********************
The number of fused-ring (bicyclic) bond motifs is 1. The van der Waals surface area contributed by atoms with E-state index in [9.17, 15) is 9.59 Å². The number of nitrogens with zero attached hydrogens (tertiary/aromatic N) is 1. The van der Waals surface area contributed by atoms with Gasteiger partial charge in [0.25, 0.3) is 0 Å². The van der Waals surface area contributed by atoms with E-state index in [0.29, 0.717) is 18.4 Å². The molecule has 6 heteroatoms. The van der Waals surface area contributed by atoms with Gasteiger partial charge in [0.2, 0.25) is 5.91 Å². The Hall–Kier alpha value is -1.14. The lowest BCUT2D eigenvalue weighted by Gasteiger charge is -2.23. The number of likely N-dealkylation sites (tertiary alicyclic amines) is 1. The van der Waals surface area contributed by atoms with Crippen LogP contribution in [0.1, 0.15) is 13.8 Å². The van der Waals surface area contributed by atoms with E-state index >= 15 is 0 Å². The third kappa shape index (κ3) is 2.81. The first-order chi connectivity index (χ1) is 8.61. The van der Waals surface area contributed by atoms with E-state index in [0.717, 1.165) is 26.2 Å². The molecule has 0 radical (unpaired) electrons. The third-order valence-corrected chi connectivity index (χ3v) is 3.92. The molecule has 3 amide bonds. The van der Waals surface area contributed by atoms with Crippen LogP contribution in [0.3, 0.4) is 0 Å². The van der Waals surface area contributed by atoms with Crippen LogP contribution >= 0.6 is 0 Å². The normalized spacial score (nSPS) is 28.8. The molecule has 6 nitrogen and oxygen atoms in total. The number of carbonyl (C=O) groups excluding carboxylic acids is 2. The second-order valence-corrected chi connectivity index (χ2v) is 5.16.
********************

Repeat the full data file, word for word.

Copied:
The number of fused-ring (bicyclic) bond motifs is 1. The van der Waals surface area contributed by atoms with E-state index in [9.17, 15) is 9.59 Å². The number of nitrogens with zero attached hydrogens (tertiary/aromatic N) is 1. The van der Waals surface area contributed by atoms with Gasteiger partial charge in [0.25, 0.3) is 0 Å². The van der Waals surface area contributed by atoms with E-state index in [0.29, 0.717) is 18.4 Å². The molecule has 6 heteroatoms. The van der Waals surface area contributed by atoms with Gasteiger partial charge in [0.2, 0.25) is 5.91 Å². The Hall–Kier alpha value is -1.14. The lowest BCUT2D eigenvalue weighted by Gasteiger charge is -2.23. The number of likely N-dealkylation sites (tertiary alicyclic amines) is 1. The van der Waals surface area contributed by atoms with Crippen LogP contribution in [0.1, 0.15) is 13.8 Å². The van der Waals surface area contributed by atoms with E-state index >= 15 is 0 Å². The third kappa shape index (κ3) is 2.81. The first-order chi connectivity index (χ1) is 8.61. The van der Waals surface area contributed by atoms with E-state index in [0.717, 1.165) is 26.2 Å². The molecule has 0 radical (unpaired) electrons. The third-order valence-corrected chi connectivity index (χ3v) is 3.92. The molecule has 3 amide bonds. The van der Waals surface area contributed by atoms with Crippen LogP contribution in [0.3, 0.4) is 0 Å². The van der Waals surface area contributed by atoms with Crippen LogP contribution >= 0.6 is 0 Å². The normalized spacial score (nSPS) is 28.8. The molecule has 6 nitrogen and oxygen atoms in total. The number of carbonyl (C=O) groups excluding carboxylic acids is 2. The second-order valence-corrected chi connectivity index (χ2v) is 5.16.